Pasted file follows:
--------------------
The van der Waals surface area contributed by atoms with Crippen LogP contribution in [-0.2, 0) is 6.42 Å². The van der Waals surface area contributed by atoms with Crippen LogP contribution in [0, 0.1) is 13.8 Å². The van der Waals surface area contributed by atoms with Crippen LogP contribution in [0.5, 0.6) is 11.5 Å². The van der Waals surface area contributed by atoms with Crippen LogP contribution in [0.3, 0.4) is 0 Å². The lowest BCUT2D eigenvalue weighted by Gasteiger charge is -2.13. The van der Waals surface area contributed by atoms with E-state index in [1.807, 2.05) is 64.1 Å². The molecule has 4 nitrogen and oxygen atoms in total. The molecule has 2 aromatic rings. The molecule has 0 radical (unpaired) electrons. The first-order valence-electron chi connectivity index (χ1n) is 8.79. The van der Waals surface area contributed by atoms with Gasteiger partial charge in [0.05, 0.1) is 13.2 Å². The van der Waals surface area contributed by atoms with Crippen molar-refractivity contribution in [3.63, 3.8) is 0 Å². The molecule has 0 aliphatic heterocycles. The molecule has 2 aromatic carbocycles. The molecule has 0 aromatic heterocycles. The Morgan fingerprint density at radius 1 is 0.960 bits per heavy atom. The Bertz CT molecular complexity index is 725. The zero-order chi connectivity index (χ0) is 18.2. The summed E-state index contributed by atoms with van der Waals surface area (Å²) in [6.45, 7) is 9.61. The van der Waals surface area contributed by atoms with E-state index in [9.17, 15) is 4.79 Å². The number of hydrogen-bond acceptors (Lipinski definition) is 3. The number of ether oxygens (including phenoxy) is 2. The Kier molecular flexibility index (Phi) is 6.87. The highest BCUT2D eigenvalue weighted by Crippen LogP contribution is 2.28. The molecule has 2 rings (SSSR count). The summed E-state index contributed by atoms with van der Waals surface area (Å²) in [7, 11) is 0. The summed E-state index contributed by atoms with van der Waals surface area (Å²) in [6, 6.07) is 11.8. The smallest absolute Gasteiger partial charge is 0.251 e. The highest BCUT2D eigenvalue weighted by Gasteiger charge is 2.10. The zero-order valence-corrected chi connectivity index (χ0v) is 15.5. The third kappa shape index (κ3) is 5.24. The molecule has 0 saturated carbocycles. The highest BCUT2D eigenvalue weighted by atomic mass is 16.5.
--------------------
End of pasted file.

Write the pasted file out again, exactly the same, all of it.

The van der Waals surface area contributed by atoms with Crippen LogP contribution in [-0.2, 0) is 6.42 Å². The van der Waals surface area contributed by atoms with Crippen LogP contribution in [0, 0.1) is 13.8 Å². The van der Waals surface area contributed by atoms with Crippen LogP contribution in [0.5, 0.6) is 11.5 Å². The van der Waals surface area contributed by atoms with Crippen LogP contribution in [0.3, 0.4) is 0 Å². The lowest BCUT2D eigenvalue weighted by Gasteiger charge is -2.13. The van der Waals surface area contributed by atoms with E-state index in [1.807, 2.05) is 64.1 Å². The molecule has 4 nitrogen and oxygen atoms in total. The molecule has 2 aromatic rings. The molecule has 0 radical (unpaired) electrons. The first-order valence-electron chi connectivity index (χ1n) is 8.79. The van der Waals surface area contributed by atoms with Gasteiger partial charge in [0.05, 0.1) is 13.2 Å². The van der Waals surface area contributed by atoms with Crippen molar-refractivity contribution in [3.63, 3.8) is 0 Å². The molecule has 0 aliphatic heterocycles. The molecule has 2 aromatic carbocycles. The molecule has 0 aromatic heterocycles. The Morgan fingerprint density at radius 1 is 0.960 bits per heavy atom. The Bertz CT molecular complexity index is 725. The zero-order chi connectivity index (χ0) is 18.2. The summed E-state index contributed by atoms with van der Waals surface area (Å²) in [6.45, 7) is 9.61. The van der Waals surface area contributed by atoms with E-state index in [9.17, 15) is 4.79 Å². The number of hydrogen-bond acceptors (Lipinski definition) is 3. The number of ether oxygens (including phenoxy) is 2. The Kier molecular flexibility index (Phi) is 6.87. The highest BCUT2D eigenvalue weighted by Crippen LogP contribution is 2.28. The molecule has 2 rings (SSSR count). The summed E-state index contributed by atoms with van der Waals surface area (Å²) in [7, 11) is 0. The summed E-state index contributed by atoms with van der Waals surface area (Å²) in [6, 6.07) is 11.8. The smallest absolute Gasteiger partial charge is 0.251 e. The highest BCUT2D eigenvalue weighted by Gasteiger charge is 2.10. The zero-order valence-corrected chi connectivity index (χ0v) is 15.5. The third kappa shape index (κ3) is 5.24. The molecule has 0 saturated carbocycles. The highest BCUT2D eigenvalue weighted by atomic mass is 16.5.